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Contact Lens Infections

Close up of blue eye with contact lens in it.

Contact lens infections are on the rise as more and more patients look to replace their glasses with contact lenses. Younger and younger patients are beginning to use contact lenses for more than just their vision correction uses. Most patients are not aware of the damages that can be caused by wearing contact lenses.

There are a number of causes of contact lens infections ranging from poor hygiene to an awkward fit. If you use contacts for vision correction purposes, then you have received a prescription from your doctor. Some patients may use contact lenses for the aesthetic purpose of changing eye colors.

One of the worst complications that contact wearers face is corneal ulcers. A corneal ulcer is an infection by a bacteria, fungus, virus, or parasite that thrives in our environment. Poor contact lens hygiene, sleeping in contact lenses, and keeping lenses beyond their expiration time puts you at the greatest risks for these infections. Eye pain and redness are the earliest signs of an infection and require medical attention immediately. The most notable symptoms are redness, pain and sometimes discharge.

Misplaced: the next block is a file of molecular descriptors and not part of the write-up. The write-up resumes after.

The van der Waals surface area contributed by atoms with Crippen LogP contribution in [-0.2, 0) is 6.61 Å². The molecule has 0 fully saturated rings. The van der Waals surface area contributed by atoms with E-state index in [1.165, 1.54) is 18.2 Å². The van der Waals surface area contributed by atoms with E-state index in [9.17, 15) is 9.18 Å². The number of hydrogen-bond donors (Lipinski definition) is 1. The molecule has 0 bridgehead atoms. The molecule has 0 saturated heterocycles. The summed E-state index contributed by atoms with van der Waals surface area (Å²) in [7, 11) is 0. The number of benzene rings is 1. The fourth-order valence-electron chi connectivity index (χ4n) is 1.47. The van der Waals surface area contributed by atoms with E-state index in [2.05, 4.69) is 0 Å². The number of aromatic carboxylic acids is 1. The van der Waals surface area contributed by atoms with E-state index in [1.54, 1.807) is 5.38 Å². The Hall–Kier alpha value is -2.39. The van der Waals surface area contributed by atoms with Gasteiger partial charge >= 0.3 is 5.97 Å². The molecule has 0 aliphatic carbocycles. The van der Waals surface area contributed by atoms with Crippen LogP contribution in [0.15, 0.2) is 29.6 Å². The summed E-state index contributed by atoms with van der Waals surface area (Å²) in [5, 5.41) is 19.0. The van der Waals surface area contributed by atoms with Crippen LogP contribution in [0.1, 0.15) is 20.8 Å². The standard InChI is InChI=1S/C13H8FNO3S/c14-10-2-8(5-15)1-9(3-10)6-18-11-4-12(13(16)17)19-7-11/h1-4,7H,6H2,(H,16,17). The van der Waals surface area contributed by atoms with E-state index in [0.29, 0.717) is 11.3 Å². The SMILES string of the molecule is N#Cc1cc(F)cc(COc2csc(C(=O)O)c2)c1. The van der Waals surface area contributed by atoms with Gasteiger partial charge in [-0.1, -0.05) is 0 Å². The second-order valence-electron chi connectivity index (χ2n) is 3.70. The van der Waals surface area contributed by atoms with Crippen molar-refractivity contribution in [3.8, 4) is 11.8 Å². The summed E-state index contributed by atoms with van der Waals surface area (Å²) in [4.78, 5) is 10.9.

Corneal ulcers can be treated with antibiotics, though they are not always effective immediately. On occasion, patients may have to spend time in the hospital. The worst scenario for a corneal ulcer is that partial to major vision may be lost.

Other Contact Lens Infections

A condition known as Giant Papillary Conjunctivitis can occur as a reaction to contact lens use. The symptoms of GPC include mucus and itching. Once it has been determined that a patient suffers from GPC, contact lens use must stop. With proper treatment, it will begin to clear.

Irritations from solution can also occur in many patients. If you have been using a solution with good results, then resist the urge to change to another simply because it suddenly becomes popular or is priced at a bargain discount. Suddenly changing solution is a big cause of solution irritation.

Practice Good Hygiene

If you’re concerned about contact lens infection issues, then speak with your doctor about it. Maintaining good levels of hygiene is a great start, and never let anyone else touch your contacts or wear them. In fact, avoid any contact with a foreign surface when handling your contacts.